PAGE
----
Personal Wealth Management / Market Analysis
Chart of the Week: Regional Distribution of Fed Lending to Banks
The Fed won’t tell you exactly which banks borrowed, but where they borrowed—and didn’t borrow—is a hint.
Who is next? In the edgy calm since Northern California’s Silicon Valley Bank collapsed and New York’s Signature Bank followed suit, that question is simmering in the background. Oodles of observers assume these two banks must be just the start, with a new 2008-style crisis looming. Some even point to big increases in bank borrowings from the Fed as evidence. But dig deeper, and an interesting picture emerges—one supporting the view the issues here are isolated, not a new nationwide or global calamity building.
Before we go further, some basics about the various Fed tools these data cover are in order, especially the discount window and newly created Bank Term Funding Program (BTFP). The former, the discount window, is perhaps the Federal Reserve’s oldest tool, created to help it serve its original function—acting as the lender of last resort. Through it, solvent banks experiencing liquidity issues can borrow directly from the Fed by posting collateral—loans, corporate bonds or Treasurys, etc.—in exchange for short-term cash. Currently, the discount rate is 5.00%, and a bank can carry the loan for up to 90 days. The BTFP, by contrast, was created by the Powell Fed earlier this month. It similarly lets banks with eligible collateral borrow—but these loans can extend up to one year at fixed rates. In the first two weeks after the two banks failed, increases in Fed lending to banks have been mainly through the discount window, with the BTFP trailing it by some distance. That reversed in the week ended 3/29, as discount window borrowing fell while BTFP borrowing rose. Regardless, banks tapped the two facilities a lot less in this most recent week than in the prior two. Beyond these two facilities, the Fed extended another big slug of credit to the FDIC to help it resolve the two failed institutions. That also cooled dramatically in the week ended Wednesday.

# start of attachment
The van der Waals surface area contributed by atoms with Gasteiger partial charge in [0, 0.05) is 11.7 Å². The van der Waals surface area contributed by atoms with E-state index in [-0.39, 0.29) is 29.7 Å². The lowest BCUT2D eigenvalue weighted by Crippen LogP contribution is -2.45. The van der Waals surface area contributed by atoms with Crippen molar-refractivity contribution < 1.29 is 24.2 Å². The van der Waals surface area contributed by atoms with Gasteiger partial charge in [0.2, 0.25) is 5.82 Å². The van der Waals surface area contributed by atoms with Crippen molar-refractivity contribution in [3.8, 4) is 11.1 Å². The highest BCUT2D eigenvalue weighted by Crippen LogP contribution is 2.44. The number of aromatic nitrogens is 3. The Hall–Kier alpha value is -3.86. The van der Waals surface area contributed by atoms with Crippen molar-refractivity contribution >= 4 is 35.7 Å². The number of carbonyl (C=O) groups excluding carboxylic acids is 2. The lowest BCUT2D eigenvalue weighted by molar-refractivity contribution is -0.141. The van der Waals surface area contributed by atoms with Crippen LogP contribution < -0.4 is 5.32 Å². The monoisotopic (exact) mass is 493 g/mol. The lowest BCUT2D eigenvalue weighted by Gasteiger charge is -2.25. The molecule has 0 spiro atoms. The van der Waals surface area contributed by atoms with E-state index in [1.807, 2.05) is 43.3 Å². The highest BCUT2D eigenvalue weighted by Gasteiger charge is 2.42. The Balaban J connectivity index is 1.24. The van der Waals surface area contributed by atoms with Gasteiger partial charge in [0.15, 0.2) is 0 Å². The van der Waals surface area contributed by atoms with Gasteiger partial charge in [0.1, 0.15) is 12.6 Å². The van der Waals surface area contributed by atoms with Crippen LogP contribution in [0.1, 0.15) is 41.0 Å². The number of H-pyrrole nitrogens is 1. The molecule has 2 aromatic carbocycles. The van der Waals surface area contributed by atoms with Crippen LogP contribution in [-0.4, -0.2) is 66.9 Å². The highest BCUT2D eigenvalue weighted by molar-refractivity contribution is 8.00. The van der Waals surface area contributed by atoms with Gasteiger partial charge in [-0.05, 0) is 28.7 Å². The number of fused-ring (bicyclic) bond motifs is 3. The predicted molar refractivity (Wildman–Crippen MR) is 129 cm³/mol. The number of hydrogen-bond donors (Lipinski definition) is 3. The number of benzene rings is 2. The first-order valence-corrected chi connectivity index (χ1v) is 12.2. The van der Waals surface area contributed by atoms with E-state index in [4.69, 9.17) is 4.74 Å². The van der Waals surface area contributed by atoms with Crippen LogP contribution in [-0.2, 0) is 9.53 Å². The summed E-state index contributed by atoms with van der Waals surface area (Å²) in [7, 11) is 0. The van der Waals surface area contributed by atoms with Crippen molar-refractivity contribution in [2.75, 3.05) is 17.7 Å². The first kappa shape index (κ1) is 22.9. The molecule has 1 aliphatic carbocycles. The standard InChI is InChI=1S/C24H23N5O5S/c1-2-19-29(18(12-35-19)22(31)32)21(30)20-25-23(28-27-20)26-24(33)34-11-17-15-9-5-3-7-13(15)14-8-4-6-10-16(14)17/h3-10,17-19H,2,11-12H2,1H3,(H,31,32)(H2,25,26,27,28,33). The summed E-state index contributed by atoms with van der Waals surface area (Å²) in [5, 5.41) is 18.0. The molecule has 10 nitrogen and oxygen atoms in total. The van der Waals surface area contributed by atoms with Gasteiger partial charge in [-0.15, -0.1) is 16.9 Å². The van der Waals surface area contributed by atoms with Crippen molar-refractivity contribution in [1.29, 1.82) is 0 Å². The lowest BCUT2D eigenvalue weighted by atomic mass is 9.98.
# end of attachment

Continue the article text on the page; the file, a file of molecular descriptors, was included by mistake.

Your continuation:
The Fed discloses data on the size of borrowing weekly, but it doesn’t tell you who the borrowers were. Loads of people see those actions in aggregate and presume the roughly $350 billion in increased Fed branch assets indicates a rush in borrowing, arguing it means broad trouble exists. With borrowers’ names and specific actions undisclosed, it feeds the “who is next” murmuring.
But when a bank borrows directly from the Fed, it does so via its regional Fed branch—and the data show the change in assets on the regional banks’ balance sheets. So although Fed data don’t disclose borrowers until well after the loans are drawn, one can form some rough conclusions about how widespread problems are by looking at the weekly change in Fed branch assets. Exhibit 1 does that, showing the three weeks’ data since the two regional US banks failed.
Exhibit 1: Regional Distribution of Change in Weekly Borrowing From the Fed
Source: Federal Reserve, as of 3/30/2023. Loan data include lending via discount window, BTFP and loans to the FDIC.
The striking thing about this graph, to us, is the absence of material borrowing outside widely known extensions of credit in New York (Signature) and San Francisco (Silicon Valley Bank and a few other firms that have publicly acknowledged tapping the discount window). In all, it suggests the issues, at least thus far, aren’t nationwide. They are isolated, much like the issues we think plagued the two failing banks. Perhaps that changes, but to us, there is little sign of it now—and little to suggest the calm we see in markets lately precedes a financial storm.
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